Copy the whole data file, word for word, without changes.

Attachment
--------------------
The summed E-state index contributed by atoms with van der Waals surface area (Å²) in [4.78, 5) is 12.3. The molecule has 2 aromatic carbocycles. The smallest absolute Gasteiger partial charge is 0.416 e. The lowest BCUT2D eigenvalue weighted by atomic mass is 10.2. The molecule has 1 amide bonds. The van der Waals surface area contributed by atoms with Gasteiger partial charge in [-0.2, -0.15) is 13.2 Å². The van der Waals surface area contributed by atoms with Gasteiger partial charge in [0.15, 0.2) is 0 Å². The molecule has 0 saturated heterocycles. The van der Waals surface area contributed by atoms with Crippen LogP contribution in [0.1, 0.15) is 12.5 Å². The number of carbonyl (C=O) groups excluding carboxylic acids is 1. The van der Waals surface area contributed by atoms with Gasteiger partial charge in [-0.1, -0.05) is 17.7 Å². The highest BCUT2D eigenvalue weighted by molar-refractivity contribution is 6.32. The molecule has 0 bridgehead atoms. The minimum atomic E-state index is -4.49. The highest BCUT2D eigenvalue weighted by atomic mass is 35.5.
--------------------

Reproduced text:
The summed E-state index contributed by atoms with van der Waals surface area (Å²) in [4.78, 5) is 12.3. The molecule has 2 aromatic carbocycles. The smallest absolute Gasteiger partial charge is 0.416 e. The lowest BCUT2D eigenvalue weighted by atomic mass is 10.2. The molecule has 1 amide bonds. The van der Waals surface area contributed by atoms with Gasteiger partial charge in [-0.2, -0.15) is 13.2 Å². The van der Waals surface area contributed by atoms with Gasteiger partial charge in [0.15, 0.2) is 0 Å². The molecule has 0 saturated heterocycles. The van der Waals surface area contributed by atoms with Crippen LogP contribution in [0.1, 0.15) is 12.5 Å². The number of carbonyl (C=O) groups excluding carboxylic acids is 1. The van der Waals surface area contributed by atoms with Gasteiger partial charge in [-0.1, -0.05) is 17.7 Å². The highest BCUT2D eigenvalue weighted by molar-refractivity contribution is 6.32. The molecule has 0 bridgehead atoms. The minimum atomic E-state index is -4.49. The highest BCUT2D eigenvalue weighted by atomic mass is 35.5.